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Meet The U.S. Navy Ship That Was Made In The Soviet Union

As a rule, the Navy’s ships are built in American shipyards. Well actually not all of them. The official Twitter account of U.S. Transport Command recently showcased a Soviet ship now serving the U.S. Navy.

Specifically, the 15,804 ton Maritime Prepositioning Force Ship USNS Lance Cpl. Roy M. Wheat. The tweet is part of a ‘meet the fleet’ effort which is raising awareness of the less well known ships in the U.S. Navy. And the transport ships like Wheat do deserve more attention. But this ship has a unique back story because it was built at a time and place which put it on the other side during the Cold War. She was literally built in the U.S.S.R.

The U.S. Naval Service are among the many unsung heroes of overseas operations. Yet the role their Surge Sealift fleet plays, getting the troops and tanks to the fighting, is critically important. USNS Lance Cpl. Roy M.Wheat is one of 17 heavy lift ships in Military Sealift Command’s Maritime fleet.

The ship was laid down in 1987 at the Chernomorski yard in Nikolaiev in Ukraine, which was at the time part of the Soviet Union. She was as the forth and last of the Project 1609 “Captain Smirnov” class cargo ships. In soviet parlance these were ‘Atlantic’ type ships, pointing to their ability to travel long distances in harsh seas.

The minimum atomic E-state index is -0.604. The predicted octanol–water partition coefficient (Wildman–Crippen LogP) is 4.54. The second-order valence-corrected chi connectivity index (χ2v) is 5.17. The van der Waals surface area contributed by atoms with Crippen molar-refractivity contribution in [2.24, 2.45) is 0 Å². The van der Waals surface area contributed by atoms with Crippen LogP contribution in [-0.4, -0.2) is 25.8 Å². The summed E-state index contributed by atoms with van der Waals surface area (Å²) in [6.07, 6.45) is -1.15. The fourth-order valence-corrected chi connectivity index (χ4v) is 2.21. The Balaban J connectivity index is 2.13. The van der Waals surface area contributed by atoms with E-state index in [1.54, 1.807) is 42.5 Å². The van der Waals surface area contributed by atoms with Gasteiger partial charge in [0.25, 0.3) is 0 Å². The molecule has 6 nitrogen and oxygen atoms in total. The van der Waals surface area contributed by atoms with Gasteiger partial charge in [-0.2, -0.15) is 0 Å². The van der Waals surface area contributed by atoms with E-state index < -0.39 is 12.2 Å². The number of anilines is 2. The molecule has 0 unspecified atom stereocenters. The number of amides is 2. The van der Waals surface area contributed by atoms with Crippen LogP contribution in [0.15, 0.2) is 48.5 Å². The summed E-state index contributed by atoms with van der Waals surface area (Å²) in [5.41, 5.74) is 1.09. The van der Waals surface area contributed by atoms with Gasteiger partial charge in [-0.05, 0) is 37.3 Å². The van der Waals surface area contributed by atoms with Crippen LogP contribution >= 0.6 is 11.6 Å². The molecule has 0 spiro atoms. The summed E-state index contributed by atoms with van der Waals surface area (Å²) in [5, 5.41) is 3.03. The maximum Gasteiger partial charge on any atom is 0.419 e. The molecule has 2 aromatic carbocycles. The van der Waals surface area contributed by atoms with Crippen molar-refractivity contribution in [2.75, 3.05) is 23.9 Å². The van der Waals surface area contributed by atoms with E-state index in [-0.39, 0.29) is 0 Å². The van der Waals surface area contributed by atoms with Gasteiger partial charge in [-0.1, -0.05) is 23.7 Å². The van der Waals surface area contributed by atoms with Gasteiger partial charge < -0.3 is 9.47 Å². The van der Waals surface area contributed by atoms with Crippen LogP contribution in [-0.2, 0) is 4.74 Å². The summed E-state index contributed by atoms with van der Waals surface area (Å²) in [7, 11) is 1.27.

She was launched in August 1989 as the “Vladimir Vaslyaev” (ВЛАДИМИР ВАСЛЯЕВ in Russian) and operated by the Black Sea Shipping Company (BLASCO). During the 1980s, BLASCO was the largest shipping company in the world.

It was several years after the collapse of the Soviet Union that the U.S. Navy acquired her on the commercial market in 1997. After a refit she joined the Military Sealift Command (MSC) in 2003 as part of their Surge Sealift fleet. Several other MSC ships are also originally built overseas and then purchased, but as far as I can find out she is the only one built in the U.S.S.R.

In U.S. service she is named in recognition of Lance Cpl. Roy Wheat who won the Medal Of Honor in Vietnam. On August 11, 1967 Wheat and two other marines were providing security for a U.S. Navy construction crew in Dien Ban District, Quảng Nam Province. Wheat accidentally triggered a bounding mine. This is a type of booby trap which fires a grenade-like mine into the air before it explodes, showering a large area with deadly shrapnel. Wheat realized what had happened and shouted a warning to his fellow marines before throwing himself on the mine. He smothered it so that his body would absorb the explosion. For sacrificing his own life to save the life of others he was awarded the Medal Of Honor.

USNS Lance Cpl. Roy M. Wheat, and the ships like her in MSC, will continue to play a largely unseen role supporting U.S. forces around the world. In many respects the country of her construction is irrelevant. But it adds to the richness of the history and shows that many ships outlive the politics of their birth.

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